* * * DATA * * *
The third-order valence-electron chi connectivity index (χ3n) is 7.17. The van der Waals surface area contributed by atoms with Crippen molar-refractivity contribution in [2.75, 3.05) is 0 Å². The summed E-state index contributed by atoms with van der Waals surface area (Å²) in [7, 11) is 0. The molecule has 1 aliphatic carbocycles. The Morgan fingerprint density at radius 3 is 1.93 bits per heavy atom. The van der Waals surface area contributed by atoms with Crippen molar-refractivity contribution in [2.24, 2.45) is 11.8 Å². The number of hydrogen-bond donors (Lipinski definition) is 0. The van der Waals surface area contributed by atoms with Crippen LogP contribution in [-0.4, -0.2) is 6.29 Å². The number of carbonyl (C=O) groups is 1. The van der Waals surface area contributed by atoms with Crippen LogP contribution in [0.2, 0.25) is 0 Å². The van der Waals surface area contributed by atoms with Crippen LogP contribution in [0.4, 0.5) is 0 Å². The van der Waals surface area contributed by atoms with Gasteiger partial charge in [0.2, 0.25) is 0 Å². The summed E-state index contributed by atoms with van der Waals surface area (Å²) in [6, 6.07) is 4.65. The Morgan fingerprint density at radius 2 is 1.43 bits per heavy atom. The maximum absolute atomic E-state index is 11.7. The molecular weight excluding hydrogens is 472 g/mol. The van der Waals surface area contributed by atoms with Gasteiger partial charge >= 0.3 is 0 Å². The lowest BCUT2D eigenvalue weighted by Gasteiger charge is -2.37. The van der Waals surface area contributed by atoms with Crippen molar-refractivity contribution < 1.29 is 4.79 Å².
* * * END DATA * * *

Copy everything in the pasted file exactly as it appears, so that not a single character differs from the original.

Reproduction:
The third-order valence-electron chi connectivity index (χ3n) is 7.17. The van der Waals surface area contributed by atoms with Crippen molar-refractivity contribution in [2.75, 3.05) is 0 Å². The summed E-state index contributed by atoms with van der Waals surface area (Å²) in [7, 11) is 0. The molecule has 1 aliphatic carbocycles. The Morgan fingerprint density at radius 3 is 1.93 bits per heavy atom. The van der Waals surface area contributed by atoms with Crippen molar-refractivity contribution in [2.24, 2.45) is 11.8 Å². The number of hydrogen-bond donors (Lipinski definition) is 0. The van der Waals surface area contributed by atoms with Crippen LogP contribution in [-0.4, -0.2) is 6.29 Å². The number of carbonyl (C=O) groups is 1. The van der Waals surface area contributed by atoms with Crippen LogP contribution in [0.2, 0.25) is 0 Å². The van der Waals surface area contributed by atoms with Crippen LogP contribution in [0.4, 0.5) is 0 Å². The van der Waals surface area contributed by atoms with Gasteiger partial charge in [0.2, 0.25) is 0 Å². The summed E-state index contributed by atoms with van der Waals surface area (Å²) in [6, 6.07) is 4.65. The Morgan fingerprint density at radius 2 is 1.43 bits per heavy atom. The maximum absolute atomic E-state index is 11.7. The molecular weight excluding hydrogens is 472 g/mol. The van der Waals surface area contributed by atoms with Gasteiger partial charge >= 0.3 is 0 Å². The lowest BCUT2D eigenvalue weighted by Gasteiger charge is -2.37. The van der Waals surface area contributed by atoms with Crippen molar-refractivity contribution < 1.29 is 4.79 Å².